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The guppy Y chromosome has been considered a model system for the evolution of suppressed recombination between sex chromosomes, and it has been proposed that complete sex-linkage has evolved across about 3 Mb surrounding this fish’s sex-determining locus, followed by recombination suppression across a further 7 Mb of the 23 Mb XY pair, forming younger “evolutionary strata”. Sequences of the guppy genome show that Y is very similar to the X chromosome. Knowing which parts of the Y are completely non-recombining, and whether there is indeed a large completely non-recombining region, are important for understanding its evolution. Here, we describe analyses of PoolSeq data in samples from within multiple natural populations from Trinidad, yielding new results that support previous evidence for occasional recombination between the guppy Y and X. We detect recent demographic changes, notably that downstream populations have higher synonymous site diversity than upstream ones and other expected signals of bottlenecks). We detect evidence of associations between sequence variants and the sex-determining locus, rather than divergence under a complete lack of recombination. Although recombination is infrequent, it is frequent enough that associations with SNPs can suggest the region in which the sex-determining locus must be located. Diversity is elevated across a physically large region of the sex chromosome, conforming to predictions for a genome region with infrequent recombination that carries one or more sexually antagonistic polymorphisms. However, no consistently male-specific variants were found, supporting the suggestion that any completely sex-linked region may be very small.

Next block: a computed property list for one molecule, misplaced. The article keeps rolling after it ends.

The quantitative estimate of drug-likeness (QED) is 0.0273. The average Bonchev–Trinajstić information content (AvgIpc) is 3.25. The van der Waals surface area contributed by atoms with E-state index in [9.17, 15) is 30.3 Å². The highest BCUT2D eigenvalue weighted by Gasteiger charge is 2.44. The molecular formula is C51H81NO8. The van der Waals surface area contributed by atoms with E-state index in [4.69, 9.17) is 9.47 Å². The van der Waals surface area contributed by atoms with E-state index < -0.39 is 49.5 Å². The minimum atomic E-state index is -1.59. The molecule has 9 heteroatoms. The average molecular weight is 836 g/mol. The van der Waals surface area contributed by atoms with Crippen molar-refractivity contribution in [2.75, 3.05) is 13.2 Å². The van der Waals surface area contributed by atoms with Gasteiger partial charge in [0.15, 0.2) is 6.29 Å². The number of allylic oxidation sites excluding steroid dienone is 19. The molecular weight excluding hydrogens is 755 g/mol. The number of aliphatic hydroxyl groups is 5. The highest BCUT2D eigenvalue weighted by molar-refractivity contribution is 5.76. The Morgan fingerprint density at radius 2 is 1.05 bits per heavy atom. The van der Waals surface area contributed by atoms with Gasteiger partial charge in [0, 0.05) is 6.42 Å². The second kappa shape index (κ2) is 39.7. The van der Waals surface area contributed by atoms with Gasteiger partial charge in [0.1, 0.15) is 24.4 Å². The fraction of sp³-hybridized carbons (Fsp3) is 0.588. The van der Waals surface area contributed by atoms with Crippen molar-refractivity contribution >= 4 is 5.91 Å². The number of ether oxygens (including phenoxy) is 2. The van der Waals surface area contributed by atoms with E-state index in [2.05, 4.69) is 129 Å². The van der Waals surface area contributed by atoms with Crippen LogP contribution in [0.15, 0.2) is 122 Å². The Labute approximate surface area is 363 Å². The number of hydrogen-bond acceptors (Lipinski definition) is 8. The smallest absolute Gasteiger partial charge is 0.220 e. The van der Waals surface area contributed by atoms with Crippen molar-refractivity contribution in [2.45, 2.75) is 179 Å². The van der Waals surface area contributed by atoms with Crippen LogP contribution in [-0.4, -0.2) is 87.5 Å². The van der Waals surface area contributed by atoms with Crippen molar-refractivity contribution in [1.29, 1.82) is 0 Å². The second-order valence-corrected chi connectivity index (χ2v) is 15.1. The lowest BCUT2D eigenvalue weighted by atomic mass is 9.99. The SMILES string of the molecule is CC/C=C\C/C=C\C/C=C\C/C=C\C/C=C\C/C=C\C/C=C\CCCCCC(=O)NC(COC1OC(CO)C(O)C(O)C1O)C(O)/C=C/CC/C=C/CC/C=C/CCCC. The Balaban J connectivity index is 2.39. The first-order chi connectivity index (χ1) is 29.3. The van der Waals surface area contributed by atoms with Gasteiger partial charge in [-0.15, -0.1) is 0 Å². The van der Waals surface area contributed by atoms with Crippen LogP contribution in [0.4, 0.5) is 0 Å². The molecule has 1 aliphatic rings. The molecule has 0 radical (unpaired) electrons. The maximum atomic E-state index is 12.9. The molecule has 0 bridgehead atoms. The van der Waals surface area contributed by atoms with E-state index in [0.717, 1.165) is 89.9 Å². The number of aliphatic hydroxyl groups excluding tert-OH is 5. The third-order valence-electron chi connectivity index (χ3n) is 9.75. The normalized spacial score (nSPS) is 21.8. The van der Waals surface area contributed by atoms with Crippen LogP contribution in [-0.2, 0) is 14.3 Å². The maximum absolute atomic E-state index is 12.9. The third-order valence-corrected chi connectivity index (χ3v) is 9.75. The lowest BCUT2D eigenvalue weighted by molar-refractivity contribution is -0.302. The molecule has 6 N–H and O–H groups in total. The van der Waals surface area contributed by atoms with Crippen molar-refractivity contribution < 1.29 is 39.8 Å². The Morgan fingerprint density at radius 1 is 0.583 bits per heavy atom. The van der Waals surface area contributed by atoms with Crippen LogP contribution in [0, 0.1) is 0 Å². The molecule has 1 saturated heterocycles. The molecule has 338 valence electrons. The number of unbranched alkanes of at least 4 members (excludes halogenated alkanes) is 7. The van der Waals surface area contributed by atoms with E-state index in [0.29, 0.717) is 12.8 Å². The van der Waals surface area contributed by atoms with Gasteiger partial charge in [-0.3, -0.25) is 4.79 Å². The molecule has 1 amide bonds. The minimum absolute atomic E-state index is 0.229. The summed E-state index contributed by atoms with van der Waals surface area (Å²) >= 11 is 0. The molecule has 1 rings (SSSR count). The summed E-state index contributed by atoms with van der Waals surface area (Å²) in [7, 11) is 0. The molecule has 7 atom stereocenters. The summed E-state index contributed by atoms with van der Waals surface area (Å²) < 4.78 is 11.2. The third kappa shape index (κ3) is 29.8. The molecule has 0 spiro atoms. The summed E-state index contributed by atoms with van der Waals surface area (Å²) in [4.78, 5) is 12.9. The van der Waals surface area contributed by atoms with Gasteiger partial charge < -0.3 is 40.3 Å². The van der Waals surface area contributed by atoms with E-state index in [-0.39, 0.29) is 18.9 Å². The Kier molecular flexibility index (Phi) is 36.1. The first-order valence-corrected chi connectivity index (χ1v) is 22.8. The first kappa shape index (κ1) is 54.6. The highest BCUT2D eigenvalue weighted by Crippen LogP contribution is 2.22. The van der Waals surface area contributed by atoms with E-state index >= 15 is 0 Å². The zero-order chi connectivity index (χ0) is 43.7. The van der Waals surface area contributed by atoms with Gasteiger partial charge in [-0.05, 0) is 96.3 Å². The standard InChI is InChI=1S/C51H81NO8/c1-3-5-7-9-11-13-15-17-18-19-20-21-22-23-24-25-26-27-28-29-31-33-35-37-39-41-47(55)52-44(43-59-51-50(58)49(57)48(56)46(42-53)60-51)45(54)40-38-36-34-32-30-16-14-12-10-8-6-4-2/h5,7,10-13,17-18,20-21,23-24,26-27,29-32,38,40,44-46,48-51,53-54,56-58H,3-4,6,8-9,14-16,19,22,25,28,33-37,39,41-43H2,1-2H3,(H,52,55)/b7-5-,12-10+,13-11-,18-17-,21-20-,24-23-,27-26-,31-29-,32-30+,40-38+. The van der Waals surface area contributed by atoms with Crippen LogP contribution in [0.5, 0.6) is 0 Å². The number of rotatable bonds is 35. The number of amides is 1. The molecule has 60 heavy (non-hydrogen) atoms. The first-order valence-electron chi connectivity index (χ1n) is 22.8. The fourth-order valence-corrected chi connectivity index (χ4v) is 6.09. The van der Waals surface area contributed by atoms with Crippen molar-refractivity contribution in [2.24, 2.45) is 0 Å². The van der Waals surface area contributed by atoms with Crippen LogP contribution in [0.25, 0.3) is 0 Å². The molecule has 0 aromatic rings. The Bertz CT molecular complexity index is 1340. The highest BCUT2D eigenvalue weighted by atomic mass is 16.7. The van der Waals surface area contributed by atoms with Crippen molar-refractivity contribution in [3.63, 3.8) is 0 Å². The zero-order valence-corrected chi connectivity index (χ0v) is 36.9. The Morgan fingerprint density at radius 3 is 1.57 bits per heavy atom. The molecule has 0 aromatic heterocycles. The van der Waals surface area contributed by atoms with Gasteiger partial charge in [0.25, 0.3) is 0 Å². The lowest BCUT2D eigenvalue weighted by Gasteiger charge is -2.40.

|Number of pages||14|
|Early online date||25 Aug 2022|
|Publication status||Published - 1 Nov 2022|
- linkage disequilibrium
- genome assembly
- partial sex linkage
- sexual antagonism
- balancing selection
- evolutionary strata
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GUPPYSEX: Evolutionary genetics of guppy sex chromosomes
1/08/16 → 31/07/22